BNP to use Prophet cartoon in campaign

The extreme right-wing party, which hopes to field 1,000 candidates in England, will include in its campaign material one of the cartoons which sparked outrage among Muslims across the world, showing the Prophet Mohamed with a bomb in his turban.

One leaflet asks voters: "Are you concerned about the growth of Islam in Britain? Make Thursday 4 May Referendum Day." It adds: "We owe it to our children to defend our Christian culture."

Labour MPs condemned the BNP's attack on Muslims while also urging their party's leaders to take more seriously the threat from the BNP in its working-class heartlands.

Mainstream parties say the BNP's campaigning has become more sophisticated. The party is using telephone canvassing for the first time and playing down its hostility to blacks and Asians in order to focus on Muslims. Other campaign literature contrasts the jailing of the Muslim cleric Abu Hamza for inciting murder and racial hatred with the partial acquittal of Nick Griffin, the BNP leader, who faces a retrial on unresolved racial hatred charges on 15 May.

The BNP, which now has 19 councillors, is expected to focus efforts in areas where it has performed strongly in the past such as parts of Lancashire, Yorkshire, the West Midlands and east London, where it won 35 per cent of the vote in recent by-elections in Barking. Its share of the vote rose from 1 per cent at the 1992 general election to 4.2 per cent last year.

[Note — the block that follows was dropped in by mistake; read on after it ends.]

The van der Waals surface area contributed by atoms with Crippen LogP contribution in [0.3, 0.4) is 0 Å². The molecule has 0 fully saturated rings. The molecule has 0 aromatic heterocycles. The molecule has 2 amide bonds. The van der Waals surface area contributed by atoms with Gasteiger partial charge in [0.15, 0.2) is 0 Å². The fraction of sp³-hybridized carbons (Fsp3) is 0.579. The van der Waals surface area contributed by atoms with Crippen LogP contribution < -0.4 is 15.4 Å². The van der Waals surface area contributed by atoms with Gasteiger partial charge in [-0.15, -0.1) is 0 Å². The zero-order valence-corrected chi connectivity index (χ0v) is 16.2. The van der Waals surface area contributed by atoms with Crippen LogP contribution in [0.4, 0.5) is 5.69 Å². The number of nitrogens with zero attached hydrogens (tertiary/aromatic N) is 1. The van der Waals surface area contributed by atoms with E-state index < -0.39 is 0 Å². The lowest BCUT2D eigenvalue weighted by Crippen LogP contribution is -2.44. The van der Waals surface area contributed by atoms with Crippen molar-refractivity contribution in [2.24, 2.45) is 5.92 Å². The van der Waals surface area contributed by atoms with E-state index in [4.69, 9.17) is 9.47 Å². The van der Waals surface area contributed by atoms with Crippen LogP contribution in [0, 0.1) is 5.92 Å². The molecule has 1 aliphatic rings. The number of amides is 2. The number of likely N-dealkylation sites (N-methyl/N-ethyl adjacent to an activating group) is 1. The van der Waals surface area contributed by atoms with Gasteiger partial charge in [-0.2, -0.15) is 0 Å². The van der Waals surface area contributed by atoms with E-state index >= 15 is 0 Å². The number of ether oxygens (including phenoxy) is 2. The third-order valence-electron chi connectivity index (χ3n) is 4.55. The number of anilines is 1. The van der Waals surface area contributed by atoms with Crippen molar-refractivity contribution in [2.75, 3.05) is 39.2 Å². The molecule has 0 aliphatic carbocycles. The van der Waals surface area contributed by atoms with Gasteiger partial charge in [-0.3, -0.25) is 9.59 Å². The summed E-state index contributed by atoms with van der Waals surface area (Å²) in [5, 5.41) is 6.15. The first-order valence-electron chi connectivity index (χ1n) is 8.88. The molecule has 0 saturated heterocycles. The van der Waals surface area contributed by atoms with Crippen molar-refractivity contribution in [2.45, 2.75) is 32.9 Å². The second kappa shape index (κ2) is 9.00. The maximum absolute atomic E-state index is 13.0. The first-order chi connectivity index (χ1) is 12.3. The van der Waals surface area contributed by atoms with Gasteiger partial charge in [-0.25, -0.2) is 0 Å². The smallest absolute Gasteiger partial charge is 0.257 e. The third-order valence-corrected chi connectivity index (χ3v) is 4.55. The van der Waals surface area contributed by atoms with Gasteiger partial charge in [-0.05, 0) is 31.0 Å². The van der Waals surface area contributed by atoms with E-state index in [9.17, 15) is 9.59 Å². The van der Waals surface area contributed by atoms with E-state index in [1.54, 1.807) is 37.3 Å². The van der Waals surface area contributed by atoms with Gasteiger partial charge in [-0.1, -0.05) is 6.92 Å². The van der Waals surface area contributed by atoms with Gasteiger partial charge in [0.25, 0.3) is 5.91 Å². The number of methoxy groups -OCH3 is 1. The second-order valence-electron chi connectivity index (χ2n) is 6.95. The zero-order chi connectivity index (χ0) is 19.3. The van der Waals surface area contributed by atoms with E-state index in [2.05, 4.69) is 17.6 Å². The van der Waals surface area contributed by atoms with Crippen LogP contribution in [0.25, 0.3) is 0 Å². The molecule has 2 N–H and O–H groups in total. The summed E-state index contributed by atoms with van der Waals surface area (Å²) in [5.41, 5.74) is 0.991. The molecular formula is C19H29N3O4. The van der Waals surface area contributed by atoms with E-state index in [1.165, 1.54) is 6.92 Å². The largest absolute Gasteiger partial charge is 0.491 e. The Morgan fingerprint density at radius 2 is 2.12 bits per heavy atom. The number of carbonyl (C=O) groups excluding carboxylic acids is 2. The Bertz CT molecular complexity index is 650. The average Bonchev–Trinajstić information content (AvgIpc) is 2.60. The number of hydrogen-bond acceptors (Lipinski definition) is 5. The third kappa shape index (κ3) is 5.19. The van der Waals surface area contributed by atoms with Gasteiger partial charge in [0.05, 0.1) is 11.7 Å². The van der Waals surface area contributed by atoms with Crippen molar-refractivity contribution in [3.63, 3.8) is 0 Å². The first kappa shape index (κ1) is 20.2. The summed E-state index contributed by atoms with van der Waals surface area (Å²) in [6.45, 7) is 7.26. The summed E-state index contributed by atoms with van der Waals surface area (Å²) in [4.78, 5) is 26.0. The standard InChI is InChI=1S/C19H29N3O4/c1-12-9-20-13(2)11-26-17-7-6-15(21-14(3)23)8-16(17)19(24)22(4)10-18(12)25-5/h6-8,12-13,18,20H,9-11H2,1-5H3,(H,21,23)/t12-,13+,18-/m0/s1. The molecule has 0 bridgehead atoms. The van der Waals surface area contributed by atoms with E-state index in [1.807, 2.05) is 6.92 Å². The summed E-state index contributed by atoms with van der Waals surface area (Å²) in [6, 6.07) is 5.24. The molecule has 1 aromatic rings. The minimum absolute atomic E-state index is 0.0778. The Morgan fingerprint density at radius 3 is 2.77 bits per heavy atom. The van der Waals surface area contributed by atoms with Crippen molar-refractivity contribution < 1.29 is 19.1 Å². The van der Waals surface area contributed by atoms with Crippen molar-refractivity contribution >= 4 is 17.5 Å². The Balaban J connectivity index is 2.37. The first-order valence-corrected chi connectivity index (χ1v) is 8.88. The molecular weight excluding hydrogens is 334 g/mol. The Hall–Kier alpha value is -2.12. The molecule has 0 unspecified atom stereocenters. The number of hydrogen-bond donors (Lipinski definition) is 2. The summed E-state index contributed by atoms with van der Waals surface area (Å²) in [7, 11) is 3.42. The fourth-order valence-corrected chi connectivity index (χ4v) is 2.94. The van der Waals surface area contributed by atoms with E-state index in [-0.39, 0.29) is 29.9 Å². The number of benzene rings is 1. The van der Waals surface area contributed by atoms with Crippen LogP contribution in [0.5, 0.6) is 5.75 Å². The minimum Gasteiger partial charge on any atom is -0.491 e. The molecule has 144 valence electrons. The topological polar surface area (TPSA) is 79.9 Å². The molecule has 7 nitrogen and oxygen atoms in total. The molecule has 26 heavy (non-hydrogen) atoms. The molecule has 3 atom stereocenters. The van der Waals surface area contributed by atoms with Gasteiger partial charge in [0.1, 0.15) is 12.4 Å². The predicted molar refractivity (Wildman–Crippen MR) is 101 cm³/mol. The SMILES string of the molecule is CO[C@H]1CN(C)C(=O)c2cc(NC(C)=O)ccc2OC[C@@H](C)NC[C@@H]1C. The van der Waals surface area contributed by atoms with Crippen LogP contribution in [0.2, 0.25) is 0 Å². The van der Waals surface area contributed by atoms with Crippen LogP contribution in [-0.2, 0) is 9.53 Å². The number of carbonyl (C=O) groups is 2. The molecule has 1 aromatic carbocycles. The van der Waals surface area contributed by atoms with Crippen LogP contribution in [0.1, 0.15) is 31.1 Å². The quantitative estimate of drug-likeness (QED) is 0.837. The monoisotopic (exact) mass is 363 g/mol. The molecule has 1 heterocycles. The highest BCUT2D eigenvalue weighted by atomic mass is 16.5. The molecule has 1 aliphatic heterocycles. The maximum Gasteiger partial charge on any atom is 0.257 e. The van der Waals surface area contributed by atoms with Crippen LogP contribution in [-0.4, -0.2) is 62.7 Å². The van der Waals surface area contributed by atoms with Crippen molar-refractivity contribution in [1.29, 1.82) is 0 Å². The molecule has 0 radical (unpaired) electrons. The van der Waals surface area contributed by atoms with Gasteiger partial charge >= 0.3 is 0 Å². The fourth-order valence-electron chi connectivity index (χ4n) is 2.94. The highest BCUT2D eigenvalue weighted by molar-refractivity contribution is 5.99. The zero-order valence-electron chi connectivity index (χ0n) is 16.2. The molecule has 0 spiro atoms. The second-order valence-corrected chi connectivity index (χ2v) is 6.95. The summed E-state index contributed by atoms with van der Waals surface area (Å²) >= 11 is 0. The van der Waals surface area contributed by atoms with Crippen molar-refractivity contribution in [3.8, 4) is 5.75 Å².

Labour MPs are worried that the BNP could capture more council seats by exploiting the disenchantment with the Government among traditional Labour supporters and stoking fears about the Muslim community. The MPs fear that Tony Blair's determination to retain the support of Middle England could leave Labour vulnerable to a BNP advance in working-class areas.

Jon Cruddas, the Labour MP for Dagenham, said: "The BNP's pitch is to be more Labour than New Labour with a virulently anti-Muslim agenda." He said Labour's strategy of targeting swing voters in marginal seats was "diametrically at odds" with the need to reassure traditional supporters about the Government's record.

Sadiq Khan, MP for Tooting, called on Labour to agree pacts with Liberal Democrats and Greens under which one of them would take on the BNP in its target seats and the others would stand down. Such a strategy helped to defeat the BNP in a Barking by-election last year, when it tried to exploit the London bombings. Mr Khan said: "We have not successfully tackled the new BNP, who are suit-wearing men, and some women, Oxbridge graduates, who talk in pleasant language."

Ian McCartney, the Labour chairman, said: "The BNP's strategy is straight out of the Nazi textbook. Their tactics are becoming increasingly sophisticated but they always involve blaming one part of the community for local problems. They take up legitimate grievances and they exploit those issues for their own racist aims."

A BNP spokesman said it would campaign mainly on local issues and denied it was "exploiting" recent events. "We are saying that there are worries in society about these issues," he added.

VIDEO
Have you tried new the Independent Digital Edition iPad app?
News
weird news... and film it, obviously
Arts & Entertainment
tv
News
Matthew Mcnulty and Jessica Brown Findlay in 'Jamaica Inn'
mediaHundreds complain over dialogue levels in period drama
News
peopleJay Z and Beyoncé to buy £5.5m London townhouse
Voices
voicesMoyes' tragedy is one the Deputy PM understands all too well, says Matthew Norman
Arts & Entertainment
Rocker of ages: Chuck Berry
musicWhy do musicians play into old age?
Arts & Entertainment
With Jo Joyner in 'Trying Again'
tvHe talks to Alice Jones on swapping politics for pillow talk
News
Jilly's jewels: gardener Alan Titchmarsh
peopleCountry Life magazine's list of 'gallant' public figures throws light on what it means to be a gentleman in the modern world
Sport
John Terry goes down injured in the 70th minute
sportAtletico Madrid 0 Chelsea 0: Blues can finish the job at Stamford Bridge, but injuries to Terry and Cech are a concern for Mourinho